I was a sceptic when play-offs were re-introduced to decide the title in 1998, but I've been won over having attended so many great nights at Old Trafford since. It would be madness to walk away from all that in the dubious quest for 'fairness'. I don't write this as a Leeds fan. Far from it, I'm still smarting from Bradford's controversial defeat in 1999 when they finished top but lost to Saints, but that's sport and if you can't win at Old Trafford, then you really haven't proved that you are the best. Winning a succession of league games is only half the job. Doing that, then getting to Old Trafford, then holding your nerve to win in that pressure cooker environment is the true mark of a champion team. Love em or loathe em, that's exactly what Leeds are right now in my opinion.

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#29 slowdive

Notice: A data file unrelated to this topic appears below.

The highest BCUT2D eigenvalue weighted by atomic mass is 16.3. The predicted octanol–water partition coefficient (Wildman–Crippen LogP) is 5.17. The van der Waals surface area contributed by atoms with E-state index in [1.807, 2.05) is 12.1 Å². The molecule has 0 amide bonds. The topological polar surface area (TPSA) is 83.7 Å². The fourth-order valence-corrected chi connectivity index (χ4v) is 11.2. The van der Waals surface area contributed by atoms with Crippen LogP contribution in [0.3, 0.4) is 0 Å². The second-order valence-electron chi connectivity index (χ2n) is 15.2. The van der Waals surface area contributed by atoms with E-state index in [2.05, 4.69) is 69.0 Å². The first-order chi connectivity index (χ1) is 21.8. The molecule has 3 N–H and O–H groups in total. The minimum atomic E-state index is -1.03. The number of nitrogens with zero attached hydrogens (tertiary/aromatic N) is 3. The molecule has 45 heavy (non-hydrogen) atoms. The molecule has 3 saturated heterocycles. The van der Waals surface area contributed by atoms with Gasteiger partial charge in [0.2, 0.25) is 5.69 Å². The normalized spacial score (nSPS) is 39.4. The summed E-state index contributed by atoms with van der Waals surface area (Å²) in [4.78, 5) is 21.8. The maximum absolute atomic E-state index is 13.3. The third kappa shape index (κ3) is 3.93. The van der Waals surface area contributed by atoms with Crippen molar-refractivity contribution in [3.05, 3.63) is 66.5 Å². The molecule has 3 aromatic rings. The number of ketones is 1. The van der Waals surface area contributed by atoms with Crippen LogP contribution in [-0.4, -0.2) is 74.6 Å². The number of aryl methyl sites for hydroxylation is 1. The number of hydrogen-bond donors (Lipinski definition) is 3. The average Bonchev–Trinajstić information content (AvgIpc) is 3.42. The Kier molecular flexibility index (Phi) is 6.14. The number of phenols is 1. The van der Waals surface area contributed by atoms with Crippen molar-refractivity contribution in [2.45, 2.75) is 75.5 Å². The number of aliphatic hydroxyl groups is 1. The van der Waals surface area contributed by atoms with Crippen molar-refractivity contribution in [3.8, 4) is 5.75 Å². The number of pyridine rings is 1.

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Posted 10 October 2012 - 02:44 PM

Consider the Liverpool side that reached two Champions League Finals, winning one, without even being in the top three sides in England. If they had won both would they have been classed as a great team? I agree that the Grand Final is an amazing spectacle but it's hard to argue that winning it necessarily makes you the best team in the comp.
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#30 terrywebbisgod

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Posted 10 October 2012 - 02:49 PM